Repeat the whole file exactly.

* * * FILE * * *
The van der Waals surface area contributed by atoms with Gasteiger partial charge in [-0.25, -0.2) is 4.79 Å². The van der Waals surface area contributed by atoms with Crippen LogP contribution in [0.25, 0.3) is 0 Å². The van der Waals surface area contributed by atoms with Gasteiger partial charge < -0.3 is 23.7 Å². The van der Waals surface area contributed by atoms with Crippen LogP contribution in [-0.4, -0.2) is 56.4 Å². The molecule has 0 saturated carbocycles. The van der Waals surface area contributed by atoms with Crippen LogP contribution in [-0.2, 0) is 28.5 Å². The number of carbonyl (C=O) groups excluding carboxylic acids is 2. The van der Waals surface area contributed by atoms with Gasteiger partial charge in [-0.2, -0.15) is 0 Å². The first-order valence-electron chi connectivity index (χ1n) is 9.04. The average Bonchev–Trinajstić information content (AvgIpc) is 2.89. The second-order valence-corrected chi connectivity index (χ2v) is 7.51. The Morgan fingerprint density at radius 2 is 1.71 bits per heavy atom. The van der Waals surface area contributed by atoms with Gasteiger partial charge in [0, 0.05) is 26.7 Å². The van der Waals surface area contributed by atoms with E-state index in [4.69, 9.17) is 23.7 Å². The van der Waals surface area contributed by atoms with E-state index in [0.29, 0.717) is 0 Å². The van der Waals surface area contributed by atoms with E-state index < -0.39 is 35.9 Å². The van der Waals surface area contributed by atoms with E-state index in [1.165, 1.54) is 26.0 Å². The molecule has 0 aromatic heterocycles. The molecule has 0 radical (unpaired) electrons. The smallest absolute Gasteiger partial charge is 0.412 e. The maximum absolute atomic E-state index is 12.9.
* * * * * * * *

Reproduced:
The van der Waals surface area contributed by atoms with Gasteiger partial charge in [-0.25, -0.2) is 4.79 Å². The van der Waals surface area contributed by atoms with Crippen LogP contribution in [0.25, 0.3) is 0 Å². The van der Waals surface area contributed by atoms with Gasteiger partial charge < -0.3 is 23.7 Å². The van der Waals surface area contributed by atoms with Crippen LogP contribution in [-0.4, -0.2) is 56.4 Å². The molecule has 0 saturated carbocycles. The van der Waals surface area contributed by atoms with Crippen LogP contribution in [-0.2, 0) is 28.5 Å². The number of carbonyl (C=O) groups excluding carboxylic acids is 2. The van der Waals surface area contributed by atoms with Gasteiger partial charge in [-0.2, -0.15) is 0 Å². The first-order valence-electron chi connectivity index (χ1n) is 9.04. The average Bonchev–Trinajstić information content (AvgIpc) is 2.89. The second-order valence-corrected chi connectivity index (χ2v) is 7.51. The Morgan fingerprint density at radius 2 is 1.71 bits per heavy atom. The van der Waals surface area contributed by atoms with Gasteiger partial charge in [0, 0.05) is 26.7 Å². The van der Waals surface area contributed by atoms with E-state index in [4.69, 9.17) is 23.7 Å². The van der Waals surface area contributed by atoms with E-state index in [0.29, 0.717) is 0 Å². The van der Waals surface area contributed by atoms with E-state index < -0.39 is 35.9 Å². The van der Waals surface area contributed by atoms with E-state index in [1.165, 1.54) is 26.0 Å². The molecule has 0 aromatic heterocycles. The molecule has 0 radical (unpaired) electrons. The smallest absolute Gasteiger partial charge is 0.412 e. The maximum absolute atomic E-state index is 12.9.